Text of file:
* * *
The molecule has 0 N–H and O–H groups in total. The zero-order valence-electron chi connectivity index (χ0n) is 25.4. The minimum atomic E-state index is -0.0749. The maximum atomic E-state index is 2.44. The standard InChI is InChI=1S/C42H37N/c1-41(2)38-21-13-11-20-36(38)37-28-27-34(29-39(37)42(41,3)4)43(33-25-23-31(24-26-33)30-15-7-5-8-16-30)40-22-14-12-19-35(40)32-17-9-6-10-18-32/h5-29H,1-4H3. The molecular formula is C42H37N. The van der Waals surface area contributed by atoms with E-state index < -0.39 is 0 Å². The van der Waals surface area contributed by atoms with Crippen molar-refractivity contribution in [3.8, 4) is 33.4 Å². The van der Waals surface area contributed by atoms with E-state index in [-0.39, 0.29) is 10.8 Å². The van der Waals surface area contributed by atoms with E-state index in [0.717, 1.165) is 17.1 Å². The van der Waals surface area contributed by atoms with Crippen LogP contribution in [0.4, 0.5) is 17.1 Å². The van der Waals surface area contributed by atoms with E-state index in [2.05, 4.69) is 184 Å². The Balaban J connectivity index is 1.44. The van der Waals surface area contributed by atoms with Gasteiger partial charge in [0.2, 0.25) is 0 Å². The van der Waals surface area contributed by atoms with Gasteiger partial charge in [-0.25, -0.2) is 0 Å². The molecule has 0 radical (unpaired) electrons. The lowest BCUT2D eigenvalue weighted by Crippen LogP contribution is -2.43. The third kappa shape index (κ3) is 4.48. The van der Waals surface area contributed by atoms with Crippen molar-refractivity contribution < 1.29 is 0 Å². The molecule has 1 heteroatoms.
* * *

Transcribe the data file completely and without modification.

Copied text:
The molecule has 0 N–H and O–H groups in total. The zero-order valence-electron chi connectivity index (χ0n) is 25.4. The minimum atomic E-state index is -0.0749. The maximum atomic E-state index is 2.44. The standard InChI is InChI=1S/C42H37N/c1-41(2)38-21-13-11-20-36(38)37-28-27-34(29-39(37)42(41,3)4)43(33-25-23-31(24-26-33)30-15-7-5-8-16-30)40-22-14-12-19-35(40)32-17-9-6-10-18-32/h5-29H,1-4H3. The molecular formula is C42H37N. The van der Waals surface area contributed by atoms with E-state index < -0.39 is 0 Å². The van der Waals surface area contributed by atoms with Crippen molar-refractivity contribution in [3.8, 4) is 33.4 Å². The van der Waals surface area contributed by atoms with E-state index in [-0.39, 0.29) is 10.8 Å². The van der Waals surface area contributed by atoms with E-state index in [0.717, 1.165) is 17.1 Å². The van der Waals surface area contributed by atoms with Crippen LogP contribution in [0.4, 0.5) is 17.1 Å². The van der Waals surface area contributed by atoms with E-state index in [2.05, 4.69) is 184 Å². The Balaban J connectivity index is 1.44. The van der Waals surface area contributed by atoms with Gasteiger partial charge in [0.2, 0.25) is 0 Å². The van der Waals surface area contributed by atoms with Gasteiger partial charge in [-0.25, -0.2) is 0 Å². The molecule has 0 radical (unpaired) electrons. The lowest BCUT2D eigenvalue weighted by Crippen LogP contribution is -2.43. The third kappa shape index (κ3) is 4.48. The van der Waals surface area contributed by atoms with Crippen molar-refractivity contribution < 1.29 is 0 Å². The molecule has 1 heteroatoms.